This did not mean that American practices were adopted hook, line, and sinker.
There was scepticism about the applicability of many methods, even downright
resistance to their introduction. But there was also a positive attitude, even
enthusiasm. As a result, what occurred in most cases were ‘creolizations’. When the
question was asked if and when American economic hegemony ended, it looked for a
while as if the 1980s were the turning point. This was the period when economic and
business historians began to examine the ‘Japanese Model’ and somewhat later also the
‘German Model’ of how to organize and run a modern industrial system.59 By the
1990s more and more economists began to talk about globalization as the key process
that had now set in. But on close inspection this globalization was in effect the further
‘Americanization of the world’. After all, it was from the North American continent
Cold War History 121

and especially its West Coast that the relentless innovations emanated that we have
seen in the fields of information technology and biotechnology. And most of the new
financial instruments and vehicles were also invented during that same period along
the East Coast and in New York in particular.60
It looks as if this continued hegemony is now coming to an end. Other countries,
especially in Europe, have involved themselves more deeply in science research and
innovation. But nothing has undermined the American position in the world as much
as the attempt to use Washington’s ‘hard power’ not only to reorganize the Middle
East but also to assert it unilaterally in other regions of the globe. This attempt now
appears to have failed. If the Cold War was won in 1989, it was lost again through the
inability to project American military power lastingly into one region, never mind all
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the others. The ‘Americanization of the world’ thus seems to have finally reached its
limits. The erstwhile hegemon can no longer assert itself single-handedly. It is
dependent on other powers as partners and on economic exchange.
The world is moving into a multi-polar state. In this sense, the turn-table metaphor
may also be said to have replaced that of the highway image in the economic sphere.61
The United States has been greatly weakened; and just as in the field of culture, it has
become more difficult to discern where the new developments in economic and
technological innovation originate that are now so instantly circulating the globe. This
means that the concept of ‘Americanization’ may no longer be as useful as it has been
when trying to understand American– European relations during the Cold War and in
the decade after 1990.

Notes
[1] Tocqueville, Democracy.
[2] Stead, Americanization of the World. This article is not concerned with the domestic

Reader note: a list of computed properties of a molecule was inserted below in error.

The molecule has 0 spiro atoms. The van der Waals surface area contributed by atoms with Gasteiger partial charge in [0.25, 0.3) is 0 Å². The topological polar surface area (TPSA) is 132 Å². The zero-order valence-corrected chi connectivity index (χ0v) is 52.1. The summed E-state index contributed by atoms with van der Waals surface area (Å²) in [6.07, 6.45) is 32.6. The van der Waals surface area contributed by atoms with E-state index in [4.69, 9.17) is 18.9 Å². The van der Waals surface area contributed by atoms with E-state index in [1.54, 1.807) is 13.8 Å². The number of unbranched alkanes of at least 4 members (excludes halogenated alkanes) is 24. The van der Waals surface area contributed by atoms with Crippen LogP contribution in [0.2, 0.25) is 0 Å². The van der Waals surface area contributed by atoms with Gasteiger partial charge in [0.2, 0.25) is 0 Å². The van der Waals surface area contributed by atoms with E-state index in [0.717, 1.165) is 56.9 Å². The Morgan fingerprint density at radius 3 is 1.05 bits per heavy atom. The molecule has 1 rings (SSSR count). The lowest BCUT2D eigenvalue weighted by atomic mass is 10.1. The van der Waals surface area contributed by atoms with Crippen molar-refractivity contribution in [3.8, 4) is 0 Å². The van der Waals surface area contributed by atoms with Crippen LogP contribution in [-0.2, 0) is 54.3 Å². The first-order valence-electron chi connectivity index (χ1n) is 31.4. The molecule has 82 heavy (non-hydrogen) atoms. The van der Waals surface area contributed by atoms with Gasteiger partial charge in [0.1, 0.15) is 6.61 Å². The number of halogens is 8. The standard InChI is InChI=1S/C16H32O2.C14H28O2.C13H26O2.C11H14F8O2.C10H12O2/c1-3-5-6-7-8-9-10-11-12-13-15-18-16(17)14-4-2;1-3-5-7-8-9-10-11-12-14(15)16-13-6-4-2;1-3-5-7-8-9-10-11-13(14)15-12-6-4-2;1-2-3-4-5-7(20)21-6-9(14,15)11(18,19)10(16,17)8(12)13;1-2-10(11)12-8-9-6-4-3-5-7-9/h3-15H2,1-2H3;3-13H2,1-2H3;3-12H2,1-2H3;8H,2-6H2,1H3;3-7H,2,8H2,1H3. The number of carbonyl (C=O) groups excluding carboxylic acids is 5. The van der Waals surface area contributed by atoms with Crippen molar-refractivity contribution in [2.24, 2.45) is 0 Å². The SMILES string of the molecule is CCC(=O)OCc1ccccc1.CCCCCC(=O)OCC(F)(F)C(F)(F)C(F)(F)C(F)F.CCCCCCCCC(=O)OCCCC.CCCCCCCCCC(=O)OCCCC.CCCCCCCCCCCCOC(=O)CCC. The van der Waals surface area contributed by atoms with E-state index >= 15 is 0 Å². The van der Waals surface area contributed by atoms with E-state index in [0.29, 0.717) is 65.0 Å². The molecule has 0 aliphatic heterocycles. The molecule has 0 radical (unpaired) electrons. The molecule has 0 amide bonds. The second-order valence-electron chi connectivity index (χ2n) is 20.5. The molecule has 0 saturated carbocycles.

Americanization movement of the early twentieth century and the question of the
integration of immigrant populations into the United States.
[3] Westad, Global Cold War.
[4] Costigliola, Awkward Dominion.
[5] Nehring, ‘“Westernization”’.
[6] Visit http://www.ghi-dc.org/conpotweb/westernpapers/ for all conference papers. See also
Doering-Manteuffel, Wie westlich sind die Deutschen?
[7] Krieger, German Idea of Freedom. For recent expressions of this position see, e.g. Schildt,
Ankunft im Westen.
[8] Dower, Embracing Defeat; Ward and Yoshikazu, eds., Democratizing Japan; Schaller, The
American Occupation of Japan; Nishida, Wiederaufbau.
[9] Jarausch and Siegrist, eds., Amerikanisierung und Sowjetisierung; Markovits, Uncouth Nation;
Stephan, ed., Americanization and Anti-Americanism; Revel, Anti-Americanism; Hollander,
ed., Understanding Anti-Americanism; Roger, The American Enemy; Behrends, von Klimo,
and Poutrus, eds., Antiamerikanismus im 20. Jahrhundert (with articles on Eastern Europe
developments); Pells, Not Like Us; Barjot and Réveillard, eds., L’américanisation; Judt and
Lacorne, eds., With Us or Against Us; McPherson, ed., Anti-Americanism in Latin America
and the Caribbean.
[10] Bührer, ‘Auf eigenem Weg’.
122 V. R. Berghahn
[11] Buisscot and Reinhardt, eds., Creolization in the Americas; Matsuda, Age of Creolization in the
Pacific.
[12] Rodgers, Atlantic Crossings; Greene, Atlantic History; Rausch, ed., Transatlantischer
Kulturtransfer. For the circulation concept see Tournès, ‘La philanthropie américaine et
l’Europe’.
[13] Short summary of the concept in Joll, Gramsci, 88–104. Mention should be made here of the
concept, used by some scholars, of the ‘self-Americanization’ of the Europeans, but it seems to
me that it comes close to what Gramsci meant when he talked of the cultural hegemony of the
bourgeoisie and its power over the working class. The theme of culture in international relations
is also taken up by Gienow-Hecht and Schumacher, eds., Culture and International History.
[14] De Grazia, Irresistible Empire; Lundestad, ‘Empire’ by Integration; Schmidt, ‘Civil Empire by
Co-Optation’; Scott-Smith, Networks of Empire. This may also explain why the concept of
‘encounter’ (Begegnung), for a while also popular in a non-Western context, came under
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criticism because it underestimated the frequently very violent nature of the


European/Western expansion into other societies. For an application of Begegnung in a
European – American cultural context see Plé, Wissenschaft und säkulare Mission; Joseph
et al., eds, Close Encounters.
[15] Gans, Popular Culture and High Culture; Kroes, ed., High Brow Meets Low Brow.
[16] Berghahn, America and the Intellectual Cold Wars in Europe.
[17] Schildt, ‘Die USA als “Kulturnation”’.
[18] Saunders, Cultural Cold War; Wilford, Mighty Wurlitzer. See also the studies cited in note 9;
Armstrong, ‘Cultural Cold War in Korea’; Hixson, Parting the Curtain; Corbin, L’image de
l’Europe; Richmond, Cultural Exchange and the Cold War; Richmond, Practicing Public